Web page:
December 8, 2010

Beg, Borrow or Steal This Issue

Posted in Inspiration, Job Success, Reference, Resources at 3:10 pm by melissaautumn

Okay, don’t steal it, because stealing is wrong (and you can read the issue online). But, you definitely want to read the fall 2010 issue of Reference & User Services Quarterly (RUSQ).

RUSQ is already one of my favorite journals – it is full of well written articles on a range of reference topics. But, this fall’s issue is spectacularly jam packed with awesomeness:

  • An annotated bibliography of books, articles and resources for reader’s advisory. This is now the go-to source if you want to learn more about reader’s advisory or beef up your collection of resources.
  • A biography of notable librarian Helen Haines.
  • The previously mentioned “Best Free Reference Websites: 12th Annual List.”
  • The annual “Best Historical Materials” list.
  • Four substantial, practical articles:
    • Using wikis to create a ready reference tool for information sharing at the reference desk.
    • Factors that influence people to pursue librarianship. Fellow professionals take note – there’s a lot we can do to encourage promising young (and not so young) people to enter librarianship!
    • Reaching college students through residence halls. This one not only discusses reasons to do outreach in the halls, it gives tons of practical ideas for doing so.
    • Developing guidelines for the use of social software.
  • Updated RUSA “Guidelines for Implementing and Maintaining Virtual Reference Services.”

All that and the usual book reviews, too!


December 2, 2010

Undergraduate Library Rap

Posted in Inspiration at 3:34 pm by melissaautumn

This is a bit of a departure for my blog, but three of my former students worked on this awesome video, so I had to share it.

Great work Dave, Dominick, and Jim (and Susan)!

February 23, 2010

How Many Baskets Are Your Eggs In?

Posted in Inspiration, Professional Success at 2:37 pm by melissaautumn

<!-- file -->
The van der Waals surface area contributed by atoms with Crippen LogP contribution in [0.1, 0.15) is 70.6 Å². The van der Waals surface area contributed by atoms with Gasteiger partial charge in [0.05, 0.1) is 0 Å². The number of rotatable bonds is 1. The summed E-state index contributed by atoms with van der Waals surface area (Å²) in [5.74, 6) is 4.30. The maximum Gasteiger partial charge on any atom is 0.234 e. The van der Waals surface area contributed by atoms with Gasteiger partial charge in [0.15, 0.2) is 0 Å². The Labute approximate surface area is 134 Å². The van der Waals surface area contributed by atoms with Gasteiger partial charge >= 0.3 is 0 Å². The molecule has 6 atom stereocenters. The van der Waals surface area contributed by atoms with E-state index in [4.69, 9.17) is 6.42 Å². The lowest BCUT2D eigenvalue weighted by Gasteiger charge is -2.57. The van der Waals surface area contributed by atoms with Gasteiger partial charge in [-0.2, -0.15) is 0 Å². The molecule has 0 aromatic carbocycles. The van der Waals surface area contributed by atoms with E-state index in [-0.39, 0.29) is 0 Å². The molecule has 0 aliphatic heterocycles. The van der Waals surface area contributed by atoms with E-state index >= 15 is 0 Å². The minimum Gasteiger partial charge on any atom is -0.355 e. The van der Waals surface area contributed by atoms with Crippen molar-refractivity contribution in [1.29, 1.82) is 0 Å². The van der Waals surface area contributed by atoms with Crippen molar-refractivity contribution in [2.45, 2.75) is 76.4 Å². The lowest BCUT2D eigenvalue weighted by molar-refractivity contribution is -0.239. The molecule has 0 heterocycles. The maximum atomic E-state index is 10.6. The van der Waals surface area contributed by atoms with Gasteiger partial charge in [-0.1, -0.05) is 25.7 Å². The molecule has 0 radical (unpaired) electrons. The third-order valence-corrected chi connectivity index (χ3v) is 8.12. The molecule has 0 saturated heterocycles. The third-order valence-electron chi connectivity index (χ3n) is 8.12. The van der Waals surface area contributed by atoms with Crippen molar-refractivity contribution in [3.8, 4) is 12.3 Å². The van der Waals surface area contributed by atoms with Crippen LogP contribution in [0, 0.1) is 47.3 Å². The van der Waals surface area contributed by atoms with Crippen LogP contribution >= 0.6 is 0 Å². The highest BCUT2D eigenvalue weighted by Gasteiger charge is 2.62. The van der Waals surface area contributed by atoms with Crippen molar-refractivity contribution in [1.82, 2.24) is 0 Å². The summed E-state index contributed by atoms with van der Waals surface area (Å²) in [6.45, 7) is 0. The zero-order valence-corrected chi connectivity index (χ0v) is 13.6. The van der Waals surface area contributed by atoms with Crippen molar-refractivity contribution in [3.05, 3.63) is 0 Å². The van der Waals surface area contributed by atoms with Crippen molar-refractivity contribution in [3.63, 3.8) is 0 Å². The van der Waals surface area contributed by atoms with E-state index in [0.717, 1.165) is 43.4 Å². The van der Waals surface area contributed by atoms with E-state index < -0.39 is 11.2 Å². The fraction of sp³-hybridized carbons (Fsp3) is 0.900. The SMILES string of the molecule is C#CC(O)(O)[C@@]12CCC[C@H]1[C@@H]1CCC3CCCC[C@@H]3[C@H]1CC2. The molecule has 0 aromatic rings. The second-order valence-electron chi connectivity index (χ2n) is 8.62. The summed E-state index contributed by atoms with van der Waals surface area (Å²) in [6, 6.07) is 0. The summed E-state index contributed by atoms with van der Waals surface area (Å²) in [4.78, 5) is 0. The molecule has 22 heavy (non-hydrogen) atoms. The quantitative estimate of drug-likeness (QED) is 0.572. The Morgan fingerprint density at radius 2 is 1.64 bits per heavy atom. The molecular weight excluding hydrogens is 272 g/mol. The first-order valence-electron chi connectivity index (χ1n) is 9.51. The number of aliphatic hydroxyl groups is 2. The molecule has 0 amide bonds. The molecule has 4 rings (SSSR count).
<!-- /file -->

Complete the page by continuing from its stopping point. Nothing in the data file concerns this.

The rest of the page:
Kerry Ann Rockquemore at Inside Higher Ed has a great article this week on professional success. “Hedge Your Bets,” part of her series “Winning Tenure without Losing Your Soul,” reminds us that the biggest mistake junior faculty can make is to spend all of their time working for their current employers. Although Rockquemore is writing for academics, her sage advice can apply to all of us, whether we work in academic libraries, public libraries, school libraries or any other kind of library.

Rockquemore argues that we need to make connections with colleagues at other institutions and maintain our professional visibility in order to avoid putting all our metaphorical eggs in one basket (she talks specifically about scholarly productivity, but let’s broaden her argument to encompass librarian-appropriate activities like attending conferences and serving in professional organizations). Both networking and professional activity give us connections to the wider world of our profession, fostering a more realistic perspective on our current employer and strengthening our qualifications should we need or want to go on the job market. In addition, I’d argue that they can bring balance and professional satisfaction to our lives, something we should all be striving for.